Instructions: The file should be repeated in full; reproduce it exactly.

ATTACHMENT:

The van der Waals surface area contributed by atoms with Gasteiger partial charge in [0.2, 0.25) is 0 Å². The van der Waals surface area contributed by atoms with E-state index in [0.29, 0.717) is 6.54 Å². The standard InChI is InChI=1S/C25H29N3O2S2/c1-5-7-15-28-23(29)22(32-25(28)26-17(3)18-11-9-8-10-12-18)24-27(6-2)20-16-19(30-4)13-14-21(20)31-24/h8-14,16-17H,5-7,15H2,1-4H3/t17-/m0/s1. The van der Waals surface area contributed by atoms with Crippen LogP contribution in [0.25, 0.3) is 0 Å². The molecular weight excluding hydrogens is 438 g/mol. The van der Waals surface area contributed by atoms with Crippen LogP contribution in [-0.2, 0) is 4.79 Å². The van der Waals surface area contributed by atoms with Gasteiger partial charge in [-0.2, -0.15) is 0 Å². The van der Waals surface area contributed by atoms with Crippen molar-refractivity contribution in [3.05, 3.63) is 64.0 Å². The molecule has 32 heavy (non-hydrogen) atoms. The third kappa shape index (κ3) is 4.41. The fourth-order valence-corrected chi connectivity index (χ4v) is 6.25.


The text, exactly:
The van der Waals surface area contributed by atoms with Gasteiger partial charge in [0.2, 0.25) is 0 Å². The van der Waals surface area contributed by atoms with E-state index in [0.29, 0.717) is 6.54 Å². The standard InChI is InChI=1S/C25H29N3O2S2/c1-5-7-15-28-23(29)22(32-25(28)26-17(3)18-11-9-8-10-12-18)24-27(6-2)20-16-19(30-4)13-14-21(20)31-24/h8-14,16-17H,5-7,15H2,1-4H3/t17-/m0/s1. The van der Waals surface area contributed by atoms with Crippen LogP contribution in [0.25, 0.3) is 0 Å². The molecular weight excluding hydrogens is 438 g/mol. The van der Waals surface area contributed by atoms with Crippen LogP contribution in [-0.2, 0) is 4.79 Å². The van der Waals surface area contributed by atoms with Gasteiger partial charge in [-0.2, -0.15) is 0 Å². The van der Waals surface area contributed by atoms with Crippen molar-refractivity contribution in [3.05, 3.63) is 64.0 Å². The molecule has 32 heavy (non-hydrogen) atoms. The third kappa shape index (κ3) is 4.41. The fourth-order valence-corrected chi connectivity index (χ4v) is 6.25.